Mote's Story

Mike Lieber (U28550@UICVM.BITNET)
Sun, 12 Mar 1995 11:53:00 CST

I was a grad student doing my disstertation research when I first met Mote.
I had already worked for 5 months in the Kapingamarangi community on Pohnpei
Island and could speak Kapingamarangi at the time I first got to Kapingamarangi
Atoll (on the government ship). I already knew who he was from reading
Kenneth Emory's book and from the many stories Kapinga people told about him.
Mote was one of the first people I met as I got off the ship, as he grabbed my
hand and spoke his rapid and nearly unintlligible English. He was an old man
by then with a full and articulate repoertoire of English curses, which he
never tired of using on me.

Mote was from Nukuoro Atoll, the only other Polynesian atoll in Micronesia, 164
miles north of Kapingamarangi. He had married a Kapinga woman before World War
II and had lived on Kapingamarangi ever since. In many ways, he was a typical
Nukuoro--very bright, mentally quick, with a rough charm and a ready wit. He
was also a con man of the first order. I had collected a pile of stories about
the many schemes for making quick profits that he had proposed to various
people, duping them out of money, tools, utensils, food, produce, and just
about anything else that could be of possible use to anyone. He did his
numbers on me as he had everyone else, but as I reminded him of some past con,
he'd drop it and call me "Son of a bis," whereupon I would appear to be cut to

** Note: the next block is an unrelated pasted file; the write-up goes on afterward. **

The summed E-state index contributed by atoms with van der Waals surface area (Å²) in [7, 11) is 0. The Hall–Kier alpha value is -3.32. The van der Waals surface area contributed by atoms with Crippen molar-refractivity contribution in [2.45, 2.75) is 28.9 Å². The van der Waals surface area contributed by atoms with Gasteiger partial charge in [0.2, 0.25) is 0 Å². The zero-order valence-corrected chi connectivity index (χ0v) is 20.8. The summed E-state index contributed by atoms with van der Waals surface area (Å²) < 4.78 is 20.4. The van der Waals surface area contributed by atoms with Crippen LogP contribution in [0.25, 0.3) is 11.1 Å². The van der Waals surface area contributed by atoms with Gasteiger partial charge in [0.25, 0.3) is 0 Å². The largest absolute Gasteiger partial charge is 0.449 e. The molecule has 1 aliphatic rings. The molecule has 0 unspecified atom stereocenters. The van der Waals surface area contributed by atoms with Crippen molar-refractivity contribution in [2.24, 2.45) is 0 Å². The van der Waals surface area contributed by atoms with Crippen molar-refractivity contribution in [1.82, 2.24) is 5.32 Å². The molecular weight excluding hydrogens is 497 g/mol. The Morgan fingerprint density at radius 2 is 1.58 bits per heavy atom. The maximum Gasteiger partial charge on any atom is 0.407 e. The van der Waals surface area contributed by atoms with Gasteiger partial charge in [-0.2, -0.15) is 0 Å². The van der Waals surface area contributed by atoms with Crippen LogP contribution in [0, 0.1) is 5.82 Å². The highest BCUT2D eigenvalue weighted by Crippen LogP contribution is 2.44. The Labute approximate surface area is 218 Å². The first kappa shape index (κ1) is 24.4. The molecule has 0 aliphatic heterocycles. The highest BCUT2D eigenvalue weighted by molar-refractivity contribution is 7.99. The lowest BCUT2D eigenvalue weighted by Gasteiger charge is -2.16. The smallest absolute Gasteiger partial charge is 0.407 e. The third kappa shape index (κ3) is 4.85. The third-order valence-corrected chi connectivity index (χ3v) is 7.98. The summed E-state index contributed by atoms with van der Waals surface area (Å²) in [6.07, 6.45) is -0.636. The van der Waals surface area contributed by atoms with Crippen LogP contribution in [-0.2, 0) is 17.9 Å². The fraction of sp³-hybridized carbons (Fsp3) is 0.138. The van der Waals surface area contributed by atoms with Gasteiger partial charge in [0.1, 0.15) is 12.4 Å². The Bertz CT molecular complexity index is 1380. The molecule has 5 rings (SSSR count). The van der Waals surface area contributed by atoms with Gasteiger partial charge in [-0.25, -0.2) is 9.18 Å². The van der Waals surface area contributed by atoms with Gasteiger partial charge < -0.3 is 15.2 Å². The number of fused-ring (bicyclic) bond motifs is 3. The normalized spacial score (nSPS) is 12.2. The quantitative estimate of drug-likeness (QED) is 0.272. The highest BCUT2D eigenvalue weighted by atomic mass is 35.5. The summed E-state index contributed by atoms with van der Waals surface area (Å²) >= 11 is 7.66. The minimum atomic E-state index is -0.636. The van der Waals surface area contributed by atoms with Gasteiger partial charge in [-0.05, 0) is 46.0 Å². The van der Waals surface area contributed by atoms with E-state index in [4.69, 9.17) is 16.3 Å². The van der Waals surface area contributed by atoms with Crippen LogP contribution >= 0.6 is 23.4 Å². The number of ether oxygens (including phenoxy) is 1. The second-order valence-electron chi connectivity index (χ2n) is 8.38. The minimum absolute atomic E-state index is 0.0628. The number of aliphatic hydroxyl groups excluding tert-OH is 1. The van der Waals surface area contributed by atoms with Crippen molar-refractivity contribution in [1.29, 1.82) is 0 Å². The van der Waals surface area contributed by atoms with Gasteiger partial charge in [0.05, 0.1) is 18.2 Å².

the quick, which gave him some satisfaction as he stamped off.

In 1950, while Kenneth Emory was completing his research on Kapingamarangi,
people seem to have had enough of Mote's cons. The men's house meetings were
rife with proposals to get rid of Mote, and finally, the pressure on the
chief, King Tuiai, was too much. At a monthly community meeting, the proposal
to deport Mote back to Nukuoro was floated, and it seemed that victims of his
schemes came out of the (breadfruit) woodwork. The vote to deport was nearly
unanimous. The government ship arrived shortly thereafter, and Mote took his
few belongings and silently stood at the beach waiting for a canoe to take him
out to the ship, head down, looking at no one. Tuiai, both a chief and a
pastor, could not bear the sight. He led Mote back to his own house, fed him,
and bade him sin no more, an interdiction that he knew was useless. No one
complained about Tuiai's decision.

Tuiai's son, one of the brightest and wisest men I have ever learned from,
explained it this way. "We all knew who he was, and we all knew what sort of
things he did. So if he fooled someone, whose fault was it? No one ever
believed him who did not want to believe him, who did not have greed in his/
her heart. Would those people be less greedy if he left? Would they be more
aware of their own insides? Would they know better why they could be fooled
so easily? I remember that meeeting. I think that people just had to say
what they said and to do what they did. But no one complained when he stayed.
We knew he would never change, but he doesn't fool anyone any more. So maybe
we changed."

Were these atoll people less wise than we are? Are we wiser than they are?
Is there anything important to be learned?

Mike Lieber